When you hear the words “castles” and “Greece” in one sentence, you might experience certain dissonance. The general image of the country with its warm turquoise sea, small settlements, sunk in the gold of the sun and olive groves, and the heritage of the Hellenistic culture are hardly fit the image of the obscure and dark medieval times. Nevertheless, Greece boasts a great number of castles. They are completely different from the image we used to draw in our imagination.
One of them is the Frankish castle of Zygou, which is now recognized as an inactive monastery.
This cultural and architectural heritage site stands 2 kilometers to the east of Ouranoupolis, not far from the bound of Mount Athos. People consider this building to be one of the oldest religious constructions at the Mt. Athos peninsula. It was discovered by the group of archaeologists, coordinated by Ioakeim Papaggelos in 1984.
According to his words,
Mount Athos is a place, which is being continuously updated since the establishment of the first settlements there. That is why if anyone has a wish to have a look at the appearance of the monasteries’ exterior many centuries ago, he will have to study the layers of centuries-old history step-by-step.
At present, you can see the building of the castle, the towers, and the Catholicon here. The majority of local constructions date back to 1211. The Monastery of Zygou initially had 11 towers, some of which have now been restored.
Monastery of Zygou brief history
The first reference about this construction dates back to the middle of the X century. In 958 Athanasios Athonitis, also known as the founder and the spiritual adviser of the Megistris Lavras Monastery, came here and settled down at one of the cells of the monastery. Under the guidance of the older monk, he practiced his first austerity. That is when the name of Zygou was first mentioned, but it is still difficult to state whether he used it to denote the monastery or the entire settlement.
The first exact mention dates back to 998, when this place was one of the most elite monastic centers, directly influencing the Athonite state administration.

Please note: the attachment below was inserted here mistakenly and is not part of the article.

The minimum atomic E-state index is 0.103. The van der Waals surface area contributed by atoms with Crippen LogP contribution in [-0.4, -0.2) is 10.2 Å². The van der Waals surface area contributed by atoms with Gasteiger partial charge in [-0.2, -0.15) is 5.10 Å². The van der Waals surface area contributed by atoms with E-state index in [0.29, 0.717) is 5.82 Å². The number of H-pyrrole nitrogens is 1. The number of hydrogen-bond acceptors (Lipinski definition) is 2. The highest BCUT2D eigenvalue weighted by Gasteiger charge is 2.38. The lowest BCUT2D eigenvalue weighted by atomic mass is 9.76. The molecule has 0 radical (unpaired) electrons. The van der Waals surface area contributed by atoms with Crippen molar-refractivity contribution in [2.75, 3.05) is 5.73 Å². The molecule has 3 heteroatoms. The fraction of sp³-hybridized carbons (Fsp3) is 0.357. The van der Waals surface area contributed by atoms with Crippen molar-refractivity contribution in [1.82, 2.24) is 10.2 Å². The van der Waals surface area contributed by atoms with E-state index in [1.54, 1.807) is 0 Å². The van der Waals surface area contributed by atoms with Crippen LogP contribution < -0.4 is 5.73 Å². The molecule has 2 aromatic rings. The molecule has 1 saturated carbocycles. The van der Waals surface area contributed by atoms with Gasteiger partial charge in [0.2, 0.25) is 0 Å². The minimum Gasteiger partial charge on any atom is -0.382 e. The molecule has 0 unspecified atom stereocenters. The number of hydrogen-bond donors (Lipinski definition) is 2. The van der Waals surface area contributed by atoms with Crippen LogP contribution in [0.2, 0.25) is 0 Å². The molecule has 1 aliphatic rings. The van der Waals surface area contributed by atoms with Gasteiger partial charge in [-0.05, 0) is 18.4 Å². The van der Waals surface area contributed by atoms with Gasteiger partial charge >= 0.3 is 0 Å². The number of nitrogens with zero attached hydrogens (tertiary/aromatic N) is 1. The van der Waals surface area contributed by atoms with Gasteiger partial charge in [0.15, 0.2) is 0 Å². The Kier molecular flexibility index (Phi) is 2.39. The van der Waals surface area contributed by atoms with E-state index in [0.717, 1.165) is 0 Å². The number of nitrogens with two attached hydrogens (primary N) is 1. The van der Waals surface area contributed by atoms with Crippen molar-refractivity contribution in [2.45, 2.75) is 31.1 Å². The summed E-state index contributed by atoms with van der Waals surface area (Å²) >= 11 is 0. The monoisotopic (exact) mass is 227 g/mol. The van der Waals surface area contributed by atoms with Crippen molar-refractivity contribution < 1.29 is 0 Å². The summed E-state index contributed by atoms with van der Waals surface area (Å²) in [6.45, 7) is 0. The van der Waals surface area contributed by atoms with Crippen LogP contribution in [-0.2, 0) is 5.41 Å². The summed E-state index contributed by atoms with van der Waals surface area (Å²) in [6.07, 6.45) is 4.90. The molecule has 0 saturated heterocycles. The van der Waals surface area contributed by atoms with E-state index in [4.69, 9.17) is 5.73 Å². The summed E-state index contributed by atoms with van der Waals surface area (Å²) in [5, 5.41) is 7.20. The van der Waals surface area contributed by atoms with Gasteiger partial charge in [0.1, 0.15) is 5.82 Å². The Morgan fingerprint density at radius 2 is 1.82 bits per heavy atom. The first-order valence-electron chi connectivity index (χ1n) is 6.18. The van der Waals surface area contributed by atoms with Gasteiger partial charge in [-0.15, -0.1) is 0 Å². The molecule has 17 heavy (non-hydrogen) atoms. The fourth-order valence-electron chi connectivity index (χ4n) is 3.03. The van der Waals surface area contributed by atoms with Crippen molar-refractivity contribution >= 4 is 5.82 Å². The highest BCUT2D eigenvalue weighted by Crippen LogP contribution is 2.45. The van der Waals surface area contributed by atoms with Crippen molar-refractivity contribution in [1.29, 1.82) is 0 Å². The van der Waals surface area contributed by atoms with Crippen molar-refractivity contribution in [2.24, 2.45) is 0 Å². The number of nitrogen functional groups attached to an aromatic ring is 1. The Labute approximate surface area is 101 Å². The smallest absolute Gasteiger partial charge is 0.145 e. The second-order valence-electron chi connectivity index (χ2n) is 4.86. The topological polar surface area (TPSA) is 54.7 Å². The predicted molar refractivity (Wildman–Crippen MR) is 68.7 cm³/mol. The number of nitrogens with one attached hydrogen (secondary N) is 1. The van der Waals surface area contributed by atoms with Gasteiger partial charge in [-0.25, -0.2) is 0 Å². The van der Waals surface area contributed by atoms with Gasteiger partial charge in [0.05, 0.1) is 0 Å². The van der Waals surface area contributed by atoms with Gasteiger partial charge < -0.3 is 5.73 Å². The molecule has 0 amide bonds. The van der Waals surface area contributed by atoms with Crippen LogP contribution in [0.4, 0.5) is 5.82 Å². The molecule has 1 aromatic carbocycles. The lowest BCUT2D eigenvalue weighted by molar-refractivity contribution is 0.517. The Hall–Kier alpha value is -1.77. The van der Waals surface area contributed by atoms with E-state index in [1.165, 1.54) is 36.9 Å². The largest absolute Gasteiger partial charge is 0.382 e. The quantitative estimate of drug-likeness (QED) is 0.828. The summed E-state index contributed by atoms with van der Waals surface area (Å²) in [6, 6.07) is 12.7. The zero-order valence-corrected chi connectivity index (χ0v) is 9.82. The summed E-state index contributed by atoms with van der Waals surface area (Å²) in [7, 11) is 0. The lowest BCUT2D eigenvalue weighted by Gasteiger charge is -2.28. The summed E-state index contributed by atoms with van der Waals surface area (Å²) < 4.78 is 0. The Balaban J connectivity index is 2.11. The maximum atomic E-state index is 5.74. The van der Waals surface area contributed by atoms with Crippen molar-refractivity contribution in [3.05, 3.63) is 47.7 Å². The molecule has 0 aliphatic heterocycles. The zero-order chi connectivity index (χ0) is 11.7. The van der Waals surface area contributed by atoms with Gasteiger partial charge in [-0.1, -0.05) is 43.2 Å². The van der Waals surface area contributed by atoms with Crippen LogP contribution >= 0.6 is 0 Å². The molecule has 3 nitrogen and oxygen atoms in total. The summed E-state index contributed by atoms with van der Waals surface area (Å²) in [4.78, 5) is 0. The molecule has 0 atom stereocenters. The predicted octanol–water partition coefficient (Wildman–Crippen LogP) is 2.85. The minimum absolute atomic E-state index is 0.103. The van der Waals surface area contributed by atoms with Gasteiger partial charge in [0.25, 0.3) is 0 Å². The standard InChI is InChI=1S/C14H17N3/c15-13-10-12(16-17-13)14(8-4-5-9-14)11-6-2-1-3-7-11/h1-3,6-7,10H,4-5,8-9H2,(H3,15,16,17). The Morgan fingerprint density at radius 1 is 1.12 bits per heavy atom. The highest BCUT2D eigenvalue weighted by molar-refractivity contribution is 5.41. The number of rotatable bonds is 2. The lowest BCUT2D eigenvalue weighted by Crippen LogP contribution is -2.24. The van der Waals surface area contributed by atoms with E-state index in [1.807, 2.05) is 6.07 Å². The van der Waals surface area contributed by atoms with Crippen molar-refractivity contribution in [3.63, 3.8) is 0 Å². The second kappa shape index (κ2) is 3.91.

The monastery began to flourish in 1018 after the appointment of Nephon to be the abbot. He promoted:
The monastery took leading positions within the religious hierarchy throughout the XI century.
The excavations showed that the building complex, including the five-sided castle and 11 towers, was established during only one century.
For reasons that remain unknown, the monastery appeared abandoned in the XII century. It was granted to the Hilandariou monastery for renovation. Among the official versions showing why the building is in decline are its proximity to the roads, settlements with high population density, and accessibility via the sea.
Later, the castle became the base for Catholics who attacked Mount Athos under the leadership of a Frank lord, trying to capture the authority over the holy place. The maps of those times refer to this area as Fragokastro.
In 1211 the Pope of Rome prohibited any invasion for peace and quiet thereby bringing the war to its end. The current name of Zigou Monastery appeared at that time.
After that, the destiny of the monastery was deplorable. The place, which was once a great meeting point for the religious establishment and festive celebrations, became the source of building materials. The locals were secretly stealing the stones and decorations of the castle, at the time when 4 huge chalky heaters were producing materials for the construction of hotels and taverns.